My mini-essay on Pelé as Tom Bombadil boils down to a semantic discussion of Tolkien’s eucatastrophe — a sudden, piercing moment of joy and rightness — in relief of the more widely known deus ex machina.
I’m not sure that I ever came to any conclusions, but I’d be willing to place Brian Phillips — whose writing germinated, after a fashion, my entire line of thinking in the first place — in the eucatastrophic camp:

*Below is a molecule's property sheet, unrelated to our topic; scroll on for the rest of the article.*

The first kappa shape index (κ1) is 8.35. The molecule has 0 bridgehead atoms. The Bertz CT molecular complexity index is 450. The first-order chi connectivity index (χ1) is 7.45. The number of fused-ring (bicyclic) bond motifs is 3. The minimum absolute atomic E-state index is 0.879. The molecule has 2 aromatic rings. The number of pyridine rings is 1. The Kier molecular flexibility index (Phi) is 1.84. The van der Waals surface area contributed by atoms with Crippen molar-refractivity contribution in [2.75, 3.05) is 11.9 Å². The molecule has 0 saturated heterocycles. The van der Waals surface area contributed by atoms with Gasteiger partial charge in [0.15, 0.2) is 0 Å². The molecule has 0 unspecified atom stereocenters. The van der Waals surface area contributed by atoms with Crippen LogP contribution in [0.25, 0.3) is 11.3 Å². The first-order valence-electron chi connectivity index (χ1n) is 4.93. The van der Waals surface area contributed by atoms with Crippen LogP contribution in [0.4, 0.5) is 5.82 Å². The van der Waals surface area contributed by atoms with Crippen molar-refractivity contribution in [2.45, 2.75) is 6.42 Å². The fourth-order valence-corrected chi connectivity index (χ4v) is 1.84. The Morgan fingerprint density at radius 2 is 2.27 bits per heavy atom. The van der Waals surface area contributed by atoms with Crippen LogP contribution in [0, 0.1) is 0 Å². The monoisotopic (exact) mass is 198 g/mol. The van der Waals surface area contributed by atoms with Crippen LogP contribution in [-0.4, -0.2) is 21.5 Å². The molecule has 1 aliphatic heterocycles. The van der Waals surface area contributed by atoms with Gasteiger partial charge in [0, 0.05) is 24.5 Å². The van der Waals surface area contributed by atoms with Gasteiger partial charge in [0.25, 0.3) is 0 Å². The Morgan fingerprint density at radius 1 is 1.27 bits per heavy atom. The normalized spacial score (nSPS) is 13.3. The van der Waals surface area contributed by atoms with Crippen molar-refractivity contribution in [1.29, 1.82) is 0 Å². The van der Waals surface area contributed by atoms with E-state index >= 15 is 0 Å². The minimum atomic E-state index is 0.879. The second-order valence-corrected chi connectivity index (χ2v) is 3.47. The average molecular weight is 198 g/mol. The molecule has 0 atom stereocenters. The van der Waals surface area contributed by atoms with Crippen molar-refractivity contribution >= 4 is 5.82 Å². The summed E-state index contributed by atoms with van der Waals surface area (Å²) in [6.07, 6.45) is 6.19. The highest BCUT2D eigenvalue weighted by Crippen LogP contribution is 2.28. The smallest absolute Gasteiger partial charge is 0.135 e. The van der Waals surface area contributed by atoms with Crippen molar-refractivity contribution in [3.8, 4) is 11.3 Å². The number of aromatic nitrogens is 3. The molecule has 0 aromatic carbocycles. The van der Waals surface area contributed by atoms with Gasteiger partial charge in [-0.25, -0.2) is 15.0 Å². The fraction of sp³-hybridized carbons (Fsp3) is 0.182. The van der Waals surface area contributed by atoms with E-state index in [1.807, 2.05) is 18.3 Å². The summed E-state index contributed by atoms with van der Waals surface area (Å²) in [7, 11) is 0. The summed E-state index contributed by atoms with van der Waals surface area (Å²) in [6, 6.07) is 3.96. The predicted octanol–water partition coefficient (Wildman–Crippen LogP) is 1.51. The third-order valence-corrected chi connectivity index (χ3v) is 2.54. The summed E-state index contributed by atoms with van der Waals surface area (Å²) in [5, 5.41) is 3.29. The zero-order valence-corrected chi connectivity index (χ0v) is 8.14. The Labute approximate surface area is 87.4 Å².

Pelé strikes me as a comedy, or better, as a comedian: not as a stand-up comic or a satirist, but as the opposite of a tragedian, the author of the kind of classical comedy that always ends with a wedding, the kind that revels in turning the order of things upside down so that it can give you the giddy satisfaction of seeing them turned right-side up again. This kind of comedy is in the business of reconciliation: The king turns out to be wise, the lovers love each other, and the villains reveal themselves to be failures, however things look for a while. When Titania is in the forest with Bottom, everything is wonderfully backwards: the queen of the ideal is enslaved to clumsiest physicality. Then Puck flies through, Pelé scores his goal, and all the faculties go back to their right places.